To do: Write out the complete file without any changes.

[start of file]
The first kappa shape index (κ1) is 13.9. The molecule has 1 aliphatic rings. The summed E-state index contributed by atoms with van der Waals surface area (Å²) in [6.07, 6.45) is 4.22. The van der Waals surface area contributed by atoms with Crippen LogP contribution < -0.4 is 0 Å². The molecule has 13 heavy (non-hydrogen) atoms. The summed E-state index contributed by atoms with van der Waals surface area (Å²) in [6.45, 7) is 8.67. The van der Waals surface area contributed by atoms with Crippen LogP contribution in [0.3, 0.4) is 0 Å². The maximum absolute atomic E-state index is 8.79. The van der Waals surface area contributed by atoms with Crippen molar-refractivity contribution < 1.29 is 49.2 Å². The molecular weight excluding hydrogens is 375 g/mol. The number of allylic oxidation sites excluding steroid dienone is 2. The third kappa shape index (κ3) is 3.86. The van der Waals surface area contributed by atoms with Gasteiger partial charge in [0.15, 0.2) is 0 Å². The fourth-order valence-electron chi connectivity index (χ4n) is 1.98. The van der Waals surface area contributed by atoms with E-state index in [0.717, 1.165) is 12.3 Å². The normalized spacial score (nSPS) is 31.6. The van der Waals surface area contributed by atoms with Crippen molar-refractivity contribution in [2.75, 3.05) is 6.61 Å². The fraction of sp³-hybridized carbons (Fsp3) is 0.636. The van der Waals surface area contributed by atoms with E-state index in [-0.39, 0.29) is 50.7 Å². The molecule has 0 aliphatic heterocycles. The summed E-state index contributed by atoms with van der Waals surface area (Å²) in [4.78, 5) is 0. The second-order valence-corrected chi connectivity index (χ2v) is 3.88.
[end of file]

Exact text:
The first kappa shape index (κ1) is 13.9. The molecule has 1 aliphatic rings. The summed E-state index contributed by atoms with van der Waals surface area (Å²) in [6.07, 6.45) is 4.22. The van der Waals surface area contributed by atoms with Crippen LogP contribution < -0.4 is 0 Å². The molecule has 13 heavy (non-hydrogen) atoms. The summed E-state index contributed by atoms with van der Waals surface area (Å²) in [6.45, 7) is 8.67. The van der Waals surface area contributed by atoms with Crippen LogP contribution in [0.3, 0.4) is 0 Å². The maximum absolute atomic E-state index is 8.79. The van der Waals surface area contributed by atoms with Crippen molar-refractivity contribution < 1.29 is 49.2 Å². The molecular weight excluding hydrogens is 375 g/mol. The number of allylic oxidation sites excluding steroid dienone is 2. The third kappa shape index (κ3) is 3.86. The van der Waals surface area contributed by atoms with Gasteiger partial charge in [0.15, 0.2) is 0 Å². The fourth-order valence-electron chi connectivity index (χ4n) is 1.98. The van der Waals surface area contributed by atoms with E-state index in [0.717, 1.165) is 12.3 Å². The normalized spacial score (nSPS) is 31.6. The van der Waals surface area contributed by atoms with Crippen molar-refractivity contribution in [2.75, 3.05) is 6.61 Å². The fraction of sp³-hybridized carbons (Fsp3) is 0.636. The van der Waals surface area contributed by atoms with E-state index in [-0.39, 0.29) is 50.7 Å². The molecule has 0 aliphatic heterocycles. The summed E-state index contributed by atoms with van der Waals surface area (Å²) in [4.78, 5) is 0. The second-order valence-corrected chi connectivity index (χ2v) is 3.88.